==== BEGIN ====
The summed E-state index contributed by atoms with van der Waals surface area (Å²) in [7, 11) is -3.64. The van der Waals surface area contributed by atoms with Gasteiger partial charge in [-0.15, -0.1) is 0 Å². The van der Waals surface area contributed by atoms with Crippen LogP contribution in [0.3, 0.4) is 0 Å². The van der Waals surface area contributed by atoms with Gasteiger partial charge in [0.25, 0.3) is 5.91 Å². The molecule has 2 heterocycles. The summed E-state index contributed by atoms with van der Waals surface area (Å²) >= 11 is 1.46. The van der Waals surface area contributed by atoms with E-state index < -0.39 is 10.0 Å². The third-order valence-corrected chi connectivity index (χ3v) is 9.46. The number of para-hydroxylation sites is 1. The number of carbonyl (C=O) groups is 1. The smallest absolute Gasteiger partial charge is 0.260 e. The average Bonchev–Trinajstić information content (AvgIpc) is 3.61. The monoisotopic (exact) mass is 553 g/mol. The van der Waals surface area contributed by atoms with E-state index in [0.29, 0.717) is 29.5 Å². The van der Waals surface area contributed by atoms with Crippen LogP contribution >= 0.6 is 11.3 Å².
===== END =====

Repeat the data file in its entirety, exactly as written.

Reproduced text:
The summed E-state index contributed by atoms with van der Waals surface area (Å²) in [7, 11) is -3.64. The van der Waals surface area contributed by atoms with Gasteiger partial charge in [-0.15, -0.1) is 0 Å². The van der Waals surface area contributed by atoms with Crippen LogP contribution in [0.3, 0.4) is 0 Å². The van der Waals surface area contributed by atoms with Gasteiger partial charge in [0.25, 0.3) is 5.91 Å². The molecule has 2 heterocycles. The summed E-state index contributed by atoms with van der Waals surface area (Å²) >= 11 is 1.46. The van der Waals surface area contributed by atoms with E-state index < -0.39 is 10.0 Å². The third-order valence-corrected chi connectivity index (χ3v) is 9.46. The number of para-hydroxylation sites is 1. The number of carbonyl (C=O) groups is 1. The smallest absolute Gasteiger partial charge is 0.260 e. The average Bonchev–Trinajstić information content (AvgIpc) is 3.61. The monoisotopic (exact) mass is 553 g/mol. The van der Waals surface area contributed by atoms with E-state index in [0.29, 0.717) is 29.5 Å². The van der Waals surface area contributed by atoms with Crippen LogP contribution >= 0.6 is 11.3 Å².